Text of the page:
The Azure team keep rolling out improvements at an amazing pace. Scott Guthrie posted recently about the latest set of changes. Here are the ones that I think are most important for SQL people:

Import/Export Hard Drives

Even though Azure storage accounts can hold a very large amount of data, one of the big questions has always been about how to get that data into the storage account in the first place. That question is now answered because the new Windows Azure Import/Export service lets you ship hard drives directly to the Azure team for uploading. The reverse is also available. If you export a large amount of data to a storage account, you can move it onto a hard drive and have the drive sent to you.

Currently the service uses FedEx for transport. If you are concerned about the security of data in transit, bit locker encryption is also supported in both directions.

HDInsight Out of Preview Mode

HDInsight has made its way out of preview and into general availability. It allows you to process large volumes of data (in Azure Storage) using Apache Hadoop tools (including Pig and Hive).

HDInsight gives you a way of rapidly (and economically) spinning up a Hadoop cluster when you need one, and shut it down again when you are done.

Virtual Machine Gallery

As the number of virtual machine images has continued to grow, it’s been getting harder and harder to find the image that you want when creating a new virtual machine. UI changes have been made to make this easier.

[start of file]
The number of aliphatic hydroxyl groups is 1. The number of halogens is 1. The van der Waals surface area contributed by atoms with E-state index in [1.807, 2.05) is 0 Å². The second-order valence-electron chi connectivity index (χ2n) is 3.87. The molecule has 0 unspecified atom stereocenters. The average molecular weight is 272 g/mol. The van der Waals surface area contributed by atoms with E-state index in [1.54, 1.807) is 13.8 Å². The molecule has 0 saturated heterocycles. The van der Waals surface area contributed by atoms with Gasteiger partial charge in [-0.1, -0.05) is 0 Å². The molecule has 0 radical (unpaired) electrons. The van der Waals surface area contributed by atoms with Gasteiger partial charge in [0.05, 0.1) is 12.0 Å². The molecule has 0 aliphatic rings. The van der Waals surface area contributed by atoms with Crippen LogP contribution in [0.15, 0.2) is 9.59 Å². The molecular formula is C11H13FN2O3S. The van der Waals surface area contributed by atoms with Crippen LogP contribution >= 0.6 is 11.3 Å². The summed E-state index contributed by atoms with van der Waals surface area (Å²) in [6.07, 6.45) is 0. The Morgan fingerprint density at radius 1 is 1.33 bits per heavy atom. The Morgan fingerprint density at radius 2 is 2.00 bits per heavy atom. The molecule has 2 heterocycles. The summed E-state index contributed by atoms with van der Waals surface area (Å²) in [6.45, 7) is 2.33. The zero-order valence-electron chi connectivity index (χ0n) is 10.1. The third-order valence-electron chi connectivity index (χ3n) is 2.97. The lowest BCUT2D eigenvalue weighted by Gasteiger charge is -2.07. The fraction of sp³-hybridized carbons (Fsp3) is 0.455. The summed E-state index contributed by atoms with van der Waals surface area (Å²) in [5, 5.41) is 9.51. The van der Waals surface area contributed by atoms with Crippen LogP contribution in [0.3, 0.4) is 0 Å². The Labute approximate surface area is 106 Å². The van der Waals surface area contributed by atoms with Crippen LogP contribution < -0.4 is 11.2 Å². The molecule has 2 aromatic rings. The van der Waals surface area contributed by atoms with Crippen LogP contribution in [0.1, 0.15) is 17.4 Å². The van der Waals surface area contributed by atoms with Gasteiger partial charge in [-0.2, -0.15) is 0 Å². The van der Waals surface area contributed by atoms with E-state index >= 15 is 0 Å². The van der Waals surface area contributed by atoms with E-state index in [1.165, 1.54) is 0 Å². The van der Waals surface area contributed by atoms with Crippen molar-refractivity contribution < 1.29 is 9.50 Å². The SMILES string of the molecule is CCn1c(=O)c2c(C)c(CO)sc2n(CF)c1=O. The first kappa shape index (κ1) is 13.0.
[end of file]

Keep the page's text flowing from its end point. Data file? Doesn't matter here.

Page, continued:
One of the discussions that the team has been having lately is around how long images should be kept. For example, once SQL Server 2014 ships, should images of SQL Server 2008 R2, or SQL Server 2008 also be kept? I’d like to see them all kept but I’m not sure how much ongoing maintenance that is for the team. Also, if they are all kept, should they only keep the version with the operating system that was the most current at the time? If anyone has strong opinions on this, I’d love to hear them and I’ll pass them on.

General Changes

You can now configure endpoint security using PowerShell.

You can now configure alerts related to billing. You can get an email when you bill exceeds a given threshold. One thing I’d really like to see (which isn’t there yet) is the ability to simply have your bill emailed to you each month, even when it’s prepaid. Does anyone else feel the need for that?

For further details on areas that I haven’t mentioned, you’ll find Scott’s post here: http://weblogs.asp.net/scottgu/archive/2013/11/04/windows-azure-import-export-hard-drives-vm-acls-web-sockets-remote-debugging-continuous-delivery-new-relic-billing-alerts-and-more.aspx

Technet Live: What’s new in SQL Server 2014

Hi Folks,

If you want to get your head around the core improvements coming in the SQL Server 2014 wave, I’m presenting a Technet Live session on November 29th (Australian time).

Registration is here: https://msevents.microsoft.com/CUI/EventDetail.aspx?EventID=1032570709&Culture=en-AU&community=0

I’d love to see you online. 

SDU Podcast #61: Dr David DeWitt

I had the distinct honour (honor) this week of recording a new SQL Down Under podcast with Dr David DeWitt from the Jim Gray Systems Lab at Microsoft. Anyone that has been to a PASS summit over the last few years would know that David seems to have single-handedly converted morning keynotes into must-attend events.

In this podcast, David explains his role, gives a philosophical view on where we’re at in the database industry and discusses core enhancements in SQL Server 2014.

You’ll find it here: http://www.sqldownunder.com/Podcasts

Enjoy!